Being Canadian, we’re often producing videos that require English and French versions or closed captions in other languages. I thought I’d share a few of the production tips and tricks we’ve picked up so far.
1. When you are relying on voiceovers to carry the story, remember that some languages require different lengths of time. When we are looking at an English script with 20 shots, and need a French version as well, we are sure to add at least 20% more length to each of those shots so we have enough footage to cover the French voice over. Here’s a handy percentage guide that compares the length of English text to other languages.
2. When you are shooting a video with an English speaker that will require another version with closed captions in another language, be sure to include some pauses between sequences. This is in case the language being read requires more text than the English equivalent. Avoid fast cuts as well. You’ll find many languages re-organize the syntax and if the audience is reading one thing, but seeing something totally unrelated on the screen at that moment, it can be confusing. Obviously, this is the last thing you want, especially in educational videos.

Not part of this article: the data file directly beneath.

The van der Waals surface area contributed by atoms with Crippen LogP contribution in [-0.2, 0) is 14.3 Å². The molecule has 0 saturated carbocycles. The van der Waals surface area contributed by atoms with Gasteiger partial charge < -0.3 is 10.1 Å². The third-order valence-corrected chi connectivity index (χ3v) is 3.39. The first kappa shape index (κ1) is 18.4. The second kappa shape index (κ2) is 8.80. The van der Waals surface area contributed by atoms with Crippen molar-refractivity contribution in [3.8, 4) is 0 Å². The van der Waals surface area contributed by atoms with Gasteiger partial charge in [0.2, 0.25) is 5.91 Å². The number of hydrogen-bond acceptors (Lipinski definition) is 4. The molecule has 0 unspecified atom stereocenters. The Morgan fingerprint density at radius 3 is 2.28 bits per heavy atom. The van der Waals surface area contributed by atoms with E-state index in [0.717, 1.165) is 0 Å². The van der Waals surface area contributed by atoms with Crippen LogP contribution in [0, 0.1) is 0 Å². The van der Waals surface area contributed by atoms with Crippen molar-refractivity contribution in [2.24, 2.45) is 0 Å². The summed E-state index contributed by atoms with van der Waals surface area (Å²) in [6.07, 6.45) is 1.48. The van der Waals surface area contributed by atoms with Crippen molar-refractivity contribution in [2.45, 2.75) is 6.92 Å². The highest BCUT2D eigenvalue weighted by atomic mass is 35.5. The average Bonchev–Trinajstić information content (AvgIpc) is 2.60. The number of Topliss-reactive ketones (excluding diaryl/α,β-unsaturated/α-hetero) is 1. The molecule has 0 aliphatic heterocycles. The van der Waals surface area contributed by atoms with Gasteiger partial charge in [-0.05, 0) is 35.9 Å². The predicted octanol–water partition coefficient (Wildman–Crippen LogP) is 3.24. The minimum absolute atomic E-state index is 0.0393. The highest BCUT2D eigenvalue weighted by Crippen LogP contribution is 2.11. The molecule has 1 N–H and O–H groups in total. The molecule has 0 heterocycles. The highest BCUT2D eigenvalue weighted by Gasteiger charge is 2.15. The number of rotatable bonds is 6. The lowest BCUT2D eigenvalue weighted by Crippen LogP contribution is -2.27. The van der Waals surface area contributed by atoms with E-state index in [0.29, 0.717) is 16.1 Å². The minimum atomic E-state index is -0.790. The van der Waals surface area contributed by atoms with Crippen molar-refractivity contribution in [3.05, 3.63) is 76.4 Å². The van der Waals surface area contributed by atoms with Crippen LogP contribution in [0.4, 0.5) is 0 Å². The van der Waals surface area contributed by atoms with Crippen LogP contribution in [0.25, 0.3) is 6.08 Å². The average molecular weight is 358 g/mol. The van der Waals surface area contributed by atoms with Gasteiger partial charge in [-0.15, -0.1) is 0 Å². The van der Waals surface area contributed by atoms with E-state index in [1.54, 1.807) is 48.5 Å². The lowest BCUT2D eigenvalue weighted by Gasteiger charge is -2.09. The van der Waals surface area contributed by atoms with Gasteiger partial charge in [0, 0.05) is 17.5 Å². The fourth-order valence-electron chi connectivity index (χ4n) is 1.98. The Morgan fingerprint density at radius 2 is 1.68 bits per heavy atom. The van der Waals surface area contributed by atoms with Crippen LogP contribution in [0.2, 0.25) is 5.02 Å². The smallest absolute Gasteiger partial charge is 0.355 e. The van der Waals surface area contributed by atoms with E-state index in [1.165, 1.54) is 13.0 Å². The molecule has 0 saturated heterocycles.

3. The same less-or-more rule goes for text graphics. When you’re framing your shot knowing there will be supers, make sure you go a bit wider or closer for the language variance.
4. We’ve found that clients aren’t a fan of seeing other languages other than the one being narrated or subtitled. So on production day, watch out for really obvious signs, branding with text on clothing, etc that are not the language of the final video. Or else you can expect the “can you blur that out?” request.
5. When it comes time for post-production, if you have to dub another language. I know, I am cringing as I write this but the client gets what the client wants – your waveforms will be your best friends. Have faith in your professional voice over artist providing the voice. They have the tools, and if you share the original audio files, they can also analyze the waveforms to try to match the length of speaking as much as possible.
I hope you find these helpful. If you have anymore to share, I’d love to hear them.